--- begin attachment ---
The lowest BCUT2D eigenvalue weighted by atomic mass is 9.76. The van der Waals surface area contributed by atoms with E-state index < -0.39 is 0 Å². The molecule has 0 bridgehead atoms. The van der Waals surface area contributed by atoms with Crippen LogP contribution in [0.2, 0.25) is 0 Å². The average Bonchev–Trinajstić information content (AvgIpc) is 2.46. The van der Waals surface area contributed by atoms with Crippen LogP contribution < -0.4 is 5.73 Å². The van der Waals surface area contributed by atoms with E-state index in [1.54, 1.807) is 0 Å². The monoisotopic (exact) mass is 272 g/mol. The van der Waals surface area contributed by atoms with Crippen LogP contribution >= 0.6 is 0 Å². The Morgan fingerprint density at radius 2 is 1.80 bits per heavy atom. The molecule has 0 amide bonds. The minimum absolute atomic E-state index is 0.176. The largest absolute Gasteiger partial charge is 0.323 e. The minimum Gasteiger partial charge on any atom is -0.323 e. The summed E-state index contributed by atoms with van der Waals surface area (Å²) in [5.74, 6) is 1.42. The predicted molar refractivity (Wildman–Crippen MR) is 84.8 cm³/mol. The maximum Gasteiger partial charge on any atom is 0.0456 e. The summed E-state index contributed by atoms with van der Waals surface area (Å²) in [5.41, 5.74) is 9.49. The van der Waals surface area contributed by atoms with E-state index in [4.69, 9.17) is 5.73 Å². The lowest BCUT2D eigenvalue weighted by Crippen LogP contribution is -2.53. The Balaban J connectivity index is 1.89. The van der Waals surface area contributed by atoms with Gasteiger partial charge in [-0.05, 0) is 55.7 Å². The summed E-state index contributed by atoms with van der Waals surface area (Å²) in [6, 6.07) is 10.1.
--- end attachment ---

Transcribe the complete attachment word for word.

The lowest BCUT2D eigenvalue weighted by atomic mass is 9.76. The van der Waals surface area contributed by atoms with E-state index < -0.39 is 0 Å². The molecule has 0 bridgehead atoms. The van der Waals surface area contributed by atoms with Crippen LogP contribution in [0.2, 0.25) is 0 Å². The average Bonchev–Trinajstić information content (AvgIpc) is 2.46. The van der Waals surface area contributed by atoms with Crippen LogP contribution < -0.4 is 5.73 Å². The van der Waals surface area contributed by atoms with E-state index in [1.54, 1.807) is 0 Å². The monoisotopic (exact) mass is 272 g/mol. The van der Waals surface area contributed by atoms with Crippen LogP contribution >= 0.6 is 0 Å². The Morgan fingerprint density at radius 2 is 1.80 bits per heavy atom. The molecule has 0 amide bonds. The minimum absolute atomic E-state index is 0.176. The largest absolute Gasteiger partial charge is 0.323 e. The minimum Gasteiger partial charge on any atom is -0.323 e. The summed E-state index contributed by atoms with van der Waals surface area (Å²) in [5.74, 6) is 1.42. The predicted molar refractivity (Wildman–Crippen MR) is 84.8 cm³/mol. The maximum Gasteiger partial charge on any atom is 0.0456 e. The summed E-state index contributed by atoms with van der Waals surface area (Å²) in [5.41, 5.74) is 9.49. The van der Waals surface area contributed by atoms with E-state index in [4.69, 9.17) is 5.73 Å². The lowest BCUT2D eigenvalue weighted by Crippen LogP contribution is -2.53. The Balaban J connectivity index is 1.89. The van der Waals surface area contributed by atoms with Gasteiger partial charge in [-0.05, 0) is 55.7 Å². The summed E-state index contributed by atoms with van der Waals surface area (Å²) in [6, 6.07) is 10.1.